The scale and scope of the teachers’ strike has hit Poland like thunder from a clear, blue sky. The teachers were regarded with scepticism by all the pessimists, but, along with students, parents and supportive workers, they overcame a thousand and one barriers imposed upon them by the PiS, the capitalists, the state and the trade union leaders. The strike showed the workers in all corners of Poland that it is possible to group together and fight back. Although the labour leaders did their best to prepare defeat, the war is not lost by any means.
The teachers are currently disheartened, but conditions have not changed and they will be forced to return on the path of struggle. The movement will erupt again once they see a chance of success. Broniarz announced that the struggle will continue in September if the demands are not met. But the teachers will not move again in the same way until the question of leadership accountability is resolved and they are confident they can win. This is why the next upsurge of struggle necessarily will come back on an even higher level. In the coming months, the most-advanced workers must seek to involve as many sections of the working class as possible to strike at once. The need for a general strike is already being discussed among a layer of workers, who have learned from this strike that there is widespread discontent among the Polish working class, who all share the same problems.
The emergence of the MKS is the consequence of a natural yearning of the teachers to express themselves as a section of the working class. These committees must not be disbanded, but strengthened until September and beyond, and if any other section of the working class mobilises in the meantime, they should be involved in these organs of workers’ power.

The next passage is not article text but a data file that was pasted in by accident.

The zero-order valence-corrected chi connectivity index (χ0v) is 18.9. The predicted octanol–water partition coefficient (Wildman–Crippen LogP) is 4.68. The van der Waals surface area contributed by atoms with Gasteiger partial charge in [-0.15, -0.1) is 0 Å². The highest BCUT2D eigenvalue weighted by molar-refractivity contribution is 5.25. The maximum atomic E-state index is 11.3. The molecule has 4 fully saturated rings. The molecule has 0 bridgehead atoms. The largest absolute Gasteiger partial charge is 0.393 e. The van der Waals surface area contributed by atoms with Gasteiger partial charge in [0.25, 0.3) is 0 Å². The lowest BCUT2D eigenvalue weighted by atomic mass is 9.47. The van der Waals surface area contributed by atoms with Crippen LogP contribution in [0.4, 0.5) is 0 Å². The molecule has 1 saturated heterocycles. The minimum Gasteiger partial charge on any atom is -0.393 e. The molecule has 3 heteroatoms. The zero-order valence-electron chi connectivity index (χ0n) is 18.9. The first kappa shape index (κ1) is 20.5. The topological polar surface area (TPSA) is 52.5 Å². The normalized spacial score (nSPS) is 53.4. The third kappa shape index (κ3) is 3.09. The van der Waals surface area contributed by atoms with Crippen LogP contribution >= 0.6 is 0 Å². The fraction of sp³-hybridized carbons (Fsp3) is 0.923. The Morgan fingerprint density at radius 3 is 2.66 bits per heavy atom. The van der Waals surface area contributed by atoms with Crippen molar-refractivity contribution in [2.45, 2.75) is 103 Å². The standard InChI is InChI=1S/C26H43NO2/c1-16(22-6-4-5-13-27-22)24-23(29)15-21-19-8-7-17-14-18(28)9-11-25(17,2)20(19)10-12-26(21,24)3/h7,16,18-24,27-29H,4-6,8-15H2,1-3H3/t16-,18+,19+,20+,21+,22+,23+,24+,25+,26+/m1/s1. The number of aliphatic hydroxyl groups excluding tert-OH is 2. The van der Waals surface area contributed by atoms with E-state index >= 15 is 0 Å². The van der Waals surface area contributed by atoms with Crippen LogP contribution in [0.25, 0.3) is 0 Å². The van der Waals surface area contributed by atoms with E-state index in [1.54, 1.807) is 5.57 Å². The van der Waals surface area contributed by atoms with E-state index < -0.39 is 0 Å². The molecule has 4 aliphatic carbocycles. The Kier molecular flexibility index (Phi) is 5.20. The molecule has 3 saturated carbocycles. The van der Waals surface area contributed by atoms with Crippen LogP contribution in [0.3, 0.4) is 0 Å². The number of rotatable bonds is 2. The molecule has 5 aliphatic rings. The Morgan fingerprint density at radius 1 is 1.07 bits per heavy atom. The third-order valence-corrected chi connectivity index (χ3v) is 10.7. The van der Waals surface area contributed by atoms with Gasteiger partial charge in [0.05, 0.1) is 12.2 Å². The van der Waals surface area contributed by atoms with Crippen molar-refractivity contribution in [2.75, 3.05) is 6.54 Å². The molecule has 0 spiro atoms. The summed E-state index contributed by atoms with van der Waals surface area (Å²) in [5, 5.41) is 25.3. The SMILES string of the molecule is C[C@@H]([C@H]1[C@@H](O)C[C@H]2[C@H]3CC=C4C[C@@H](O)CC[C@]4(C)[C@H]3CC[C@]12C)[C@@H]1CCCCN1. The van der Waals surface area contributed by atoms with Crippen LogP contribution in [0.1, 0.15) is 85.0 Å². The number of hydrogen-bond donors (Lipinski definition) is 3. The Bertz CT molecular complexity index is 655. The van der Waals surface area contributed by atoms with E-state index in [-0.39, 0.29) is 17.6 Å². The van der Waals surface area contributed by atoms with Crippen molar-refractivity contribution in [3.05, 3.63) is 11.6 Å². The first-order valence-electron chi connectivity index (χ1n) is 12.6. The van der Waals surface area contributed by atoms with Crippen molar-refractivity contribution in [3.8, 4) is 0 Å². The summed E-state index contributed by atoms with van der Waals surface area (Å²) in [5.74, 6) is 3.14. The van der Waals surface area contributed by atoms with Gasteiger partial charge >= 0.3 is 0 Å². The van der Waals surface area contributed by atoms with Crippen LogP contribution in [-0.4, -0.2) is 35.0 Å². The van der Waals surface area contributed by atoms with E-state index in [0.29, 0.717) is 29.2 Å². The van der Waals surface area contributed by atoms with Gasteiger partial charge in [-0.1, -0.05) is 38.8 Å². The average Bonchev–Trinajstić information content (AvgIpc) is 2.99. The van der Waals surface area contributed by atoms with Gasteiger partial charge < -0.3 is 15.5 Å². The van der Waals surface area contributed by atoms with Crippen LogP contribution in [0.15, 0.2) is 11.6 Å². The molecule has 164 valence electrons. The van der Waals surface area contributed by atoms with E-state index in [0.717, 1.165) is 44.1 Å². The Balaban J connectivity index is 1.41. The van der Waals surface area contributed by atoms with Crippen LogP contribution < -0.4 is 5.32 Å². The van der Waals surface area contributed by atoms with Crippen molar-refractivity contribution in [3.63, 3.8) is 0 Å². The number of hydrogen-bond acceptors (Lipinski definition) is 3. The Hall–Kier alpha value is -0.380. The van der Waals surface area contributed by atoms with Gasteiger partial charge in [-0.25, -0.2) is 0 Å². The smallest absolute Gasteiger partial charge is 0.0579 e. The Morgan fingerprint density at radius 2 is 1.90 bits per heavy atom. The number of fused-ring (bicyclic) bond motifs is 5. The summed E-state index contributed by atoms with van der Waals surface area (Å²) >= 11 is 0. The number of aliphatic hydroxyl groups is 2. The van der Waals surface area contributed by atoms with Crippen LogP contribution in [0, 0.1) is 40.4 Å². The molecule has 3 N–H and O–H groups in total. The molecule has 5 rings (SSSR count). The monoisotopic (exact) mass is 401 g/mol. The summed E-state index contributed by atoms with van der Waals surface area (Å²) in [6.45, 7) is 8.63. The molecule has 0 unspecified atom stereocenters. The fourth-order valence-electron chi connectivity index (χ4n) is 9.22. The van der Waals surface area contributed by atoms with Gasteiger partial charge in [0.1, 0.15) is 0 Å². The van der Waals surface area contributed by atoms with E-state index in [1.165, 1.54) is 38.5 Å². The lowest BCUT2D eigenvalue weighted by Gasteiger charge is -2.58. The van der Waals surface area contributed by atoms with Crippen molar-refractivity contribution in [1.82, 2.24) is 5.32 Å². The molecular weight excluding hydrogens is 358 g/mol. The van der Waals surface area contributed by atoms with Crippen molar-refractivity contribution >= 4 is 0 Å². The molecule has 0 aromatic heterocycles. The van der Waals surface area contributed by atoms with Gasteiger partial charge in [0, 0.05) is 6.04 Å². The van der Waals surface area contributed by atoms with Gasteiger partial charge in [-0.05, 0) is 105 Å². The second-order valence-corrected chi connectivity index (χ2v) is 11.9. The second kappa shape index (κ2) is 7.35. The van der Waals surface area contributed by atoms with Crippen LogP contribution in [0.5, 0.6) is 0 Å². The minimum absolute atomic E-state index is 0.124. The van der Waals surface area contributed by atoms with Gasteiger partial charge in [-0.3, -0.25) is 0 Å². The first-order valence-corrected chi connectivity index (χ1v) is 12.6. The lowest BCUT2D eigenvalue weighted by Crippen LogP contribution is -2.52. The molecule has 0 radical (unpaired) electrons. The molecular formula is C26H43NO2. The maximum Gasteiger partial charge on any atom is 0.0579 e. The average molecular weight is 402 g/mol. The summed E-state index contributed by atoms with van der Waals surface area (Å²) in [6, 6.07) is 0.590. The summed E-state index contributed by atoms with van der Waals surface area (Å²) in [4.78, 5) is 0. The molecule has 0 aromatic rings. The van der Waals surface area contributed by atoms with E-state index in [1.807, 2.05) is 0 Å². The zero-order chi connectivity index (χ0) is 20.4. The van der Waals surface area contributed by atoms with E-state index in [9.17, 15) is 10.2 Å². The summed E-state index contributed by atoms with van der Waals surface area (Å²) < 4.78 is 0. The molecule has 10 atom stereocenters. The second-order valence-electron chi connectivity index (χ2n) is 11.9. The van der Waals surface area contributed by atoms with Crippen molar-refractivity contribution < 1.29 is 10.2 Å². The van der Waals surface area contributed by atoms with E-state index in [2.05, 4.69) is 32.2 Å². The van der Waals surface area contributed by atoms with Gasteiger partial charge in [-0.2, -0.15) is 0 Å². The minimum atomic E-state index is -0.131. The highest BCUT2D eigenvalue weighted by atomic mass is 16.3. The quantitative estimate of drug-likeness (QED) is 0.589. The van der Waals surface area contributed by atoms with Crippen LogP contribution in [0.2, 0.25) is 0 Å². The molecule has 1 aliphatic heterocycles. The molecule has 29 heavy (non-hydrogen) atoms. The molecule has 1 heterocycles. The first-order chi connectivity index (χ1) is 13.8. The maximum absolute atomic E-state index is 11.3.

A general mobilisation of the working class will naturally come back to this experience. The Interschool Strike Committees will become Interdistrict and Interfactory Strike Committees. As they strive to link up on a national scale, the question of which class holds power in society will become the burning question of the day. A National Council of Workers’ Delegates will become the embryo of a new power in society, if it develops a mass base of support.
This perspective is entirely possible. The most important task, which will be the result of the future struggles, is that of building a revolutionary leadership that will lead the working class to power. An entirely new period has opened up in Poland. The Polish working class is learning that, when mobilised, they are a powerful force. The main weakness of this movement has been the trade union leadership. Polish workers are also realising that they cannot expect the PiS or the capitalists to solve their problems, and that the struggle against the capitalist ruling class is not only necessary, but will be much harder than they initially expected. Armed with this understanding, they will enter the future struggles with even more determination. The confidence of the ruling class, who now rejoice of their petty victory will be then shattered to pieces.